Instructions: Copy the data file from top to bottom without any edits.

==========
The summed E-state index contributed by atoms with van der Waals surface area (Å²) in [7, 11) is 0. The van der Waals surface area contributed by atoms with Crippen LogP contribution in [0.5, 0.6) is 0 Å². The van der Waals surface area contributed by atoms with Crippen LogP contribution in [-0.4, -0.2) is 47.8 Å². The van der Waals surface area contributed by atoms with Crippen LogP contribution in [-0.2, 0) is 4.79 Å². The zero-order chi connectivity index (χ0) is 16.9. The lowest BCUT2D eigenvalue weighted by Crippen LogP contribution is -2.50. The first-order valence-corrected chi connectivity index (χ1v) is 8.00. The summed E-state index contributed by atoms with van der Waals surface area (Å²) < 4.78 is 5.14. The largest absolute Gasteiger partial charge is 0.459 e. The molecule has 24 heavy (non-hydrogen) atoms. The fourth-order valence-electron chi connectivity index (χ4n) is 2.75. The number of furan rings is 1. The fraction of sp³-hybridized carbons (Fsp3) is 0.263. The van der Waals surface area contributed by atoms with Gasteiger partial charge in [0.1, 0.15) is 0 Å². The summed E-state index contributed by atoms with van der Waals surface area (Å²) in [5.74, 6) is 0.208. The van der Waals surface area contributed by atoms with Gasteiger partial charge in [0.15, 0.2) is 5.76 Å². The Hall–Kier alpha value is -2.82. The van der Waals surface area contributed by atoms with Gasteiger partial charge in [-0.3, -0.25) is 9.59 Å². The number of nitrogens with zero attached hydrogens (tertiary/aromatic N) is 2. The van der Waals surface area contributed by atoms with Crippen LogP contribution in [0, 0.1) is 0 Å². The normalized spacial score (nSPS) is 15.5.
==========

The summed E-state index contributed by atoms with van der Waals surface area (Å²) in [7, 11) is 0. The van der Waals surface area contributed by atoms with Crippen LogP contribution in [0.5, 0.6) is 0 Å². The van der Waals surface area contributed by atoms with Crippen LogP contribution in [-0.4, -0.2) is 47.8 Å². The van der Waals surface area contributed by atoms with Crippen LogP contribution in [-0.2, 0) is 4.79 Å². The zero-order chi connectivity index (χ0) is 16.9. The lowest BCUT2D eigenvalue weighted by Crippen LogP contribution is -2.50. The first-order valence-corrected chi connectivity index (χ1v) is 8.00. The summed E-state index contributed by atoms with van der Waals surface area (Å²) < 4.78 is 5.14. The largest absolute Gasteiger partial charge is 0.459 e. The molecule has 24 heavy (non-hydrogen) atoms. The fourth-order valence-electron chi connectivity index (χ4n) is 2.75. The number of furan rings is 1. The fraction of sp³-hybridized carbons (Fsp3) is 0.263. The van der Waals surface area contributed by atoms with Gasteiger partial charge in [0.1, 0.15) is 0 Å². The summed E-state index contributed by atoms with van der Waals surface area (Å²) in [5.74, 6) is 0.208. The van der Waals surface area contributed by atoms with Gasteiger partial charge in [0.15, 0.2) is 5.76 Å². The Hall–Kier alpha value is -2.82. The van der Waals surface area contributed by atoms with Gasteiger partial charge in [-0.3, -0.25) is 9.59 Å². The number of nitrogens with zero attached hydrogens (tertiary/aromatic N) is 2. The van der Waals surface area contributed by atoms with Crippen LogP contribution in [0, 0.1) is 0 Å². The normalized spacial score (nSPS) is 15.5.